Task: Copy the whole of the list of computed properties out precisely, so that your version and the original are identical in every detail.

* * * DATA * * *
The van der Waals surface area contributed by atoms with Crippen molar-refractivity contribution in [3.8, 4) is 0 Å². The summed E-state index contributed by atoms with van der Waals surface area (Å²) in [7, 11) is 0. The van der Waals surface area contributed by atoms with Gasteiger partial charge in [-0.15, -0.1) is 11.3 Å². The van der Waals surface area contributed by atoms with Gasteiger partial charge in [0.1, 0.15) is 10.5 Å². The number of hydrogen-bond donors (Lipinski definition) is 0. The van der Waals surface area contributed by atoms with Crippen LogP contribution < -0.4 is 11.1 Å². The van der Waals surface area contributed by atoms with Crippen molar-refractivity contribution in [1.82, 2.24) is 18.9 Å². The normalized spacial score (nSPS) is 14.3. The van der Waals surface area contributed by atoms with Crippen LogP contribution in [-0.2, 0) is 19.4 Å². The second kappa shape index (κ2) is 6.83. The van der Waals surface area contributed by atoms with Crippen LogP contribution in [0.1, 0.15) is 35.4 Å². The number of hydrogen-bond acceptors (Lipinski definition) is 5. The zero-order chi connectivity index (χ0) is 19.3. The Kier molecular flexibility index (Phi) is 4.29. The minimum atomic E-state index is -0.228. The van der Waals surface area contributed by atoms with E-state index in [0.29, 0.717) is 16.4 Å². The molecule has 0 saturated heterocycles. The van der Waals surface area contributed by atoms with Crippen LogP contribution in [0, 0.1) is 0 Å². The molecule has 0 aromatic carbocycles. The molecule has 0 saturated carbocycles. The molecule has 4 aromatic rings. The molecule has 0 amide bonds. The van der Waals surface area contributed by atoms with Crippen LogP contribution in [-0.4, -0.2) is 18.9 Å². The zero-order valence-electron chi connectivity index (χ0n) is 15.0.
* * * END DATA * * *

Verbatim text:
The van der Waals surface area contributed by atoms with Crippen molar-refractivity contribution in [3.8, 4) is 0 Å². The summed E-state index contributed by atoms with van der Waals surface area (Å²) in [7, 11) is 0. The van der Waals surface area contributed by atoms with Gasteiger partial charge in [-0.15, -0.1) is 11.3 Å². The van der Waals surface area contributed by atoms with Gasteiger partial charge in [0.1, 0.15) is 10.5 Å². The number of hydrogen-bond donors (Lipinski definition) is 0. The van der Waals surface area contributed by atoms with Crippen LogP contribution < -0.4 is 11.1 Å². The van der Waals surface area contributed by atoms with Crippen molar-refractivity contribution in [1.82, 2.24) is 18.9 Å². The normalized spacial score (nSPS) is 14.3. The van der Waals surface area contributed by atoms with Crippen LogP contribution in [-0.2, 0) is 19.4 Å². The second kappa shape index (κ2) is 6.83. The van der Waals surface area contributed by atoms with Crippen LogP contribution in [0.1, 0.15) is 35.4 Å². The number of hydrogen-bond acceptors (Lipinski definition) is 5. The zero-order chi connectivity index (χ0) is 19.3. The Kier molecular flexibility index (Phi) is 4.29. The minimum atomic E-state index is -0.228. The van der Waals surface area contributed by atoms with E-state index in [0.29, 0.717) is 16.4 Å². The molecule has 0 saturated heterocycles. The van der Waals surface area contributed by atoms with Crippen LogP contribution in [0, 0.1) is 0 Å². The molecule has 0 aromatic carbocycles. The molecule has 0 saturated carbocycles. The molecule has 4 aromatic rings. The molecule has 0 amide bonds. The van der Waals surface area contributed by atoms with Crippen LogP contribution in [-0.4, -0.2) is 18.9 Å². The zero-order valence-electron chi connectivity index (χ0n) is 15.0.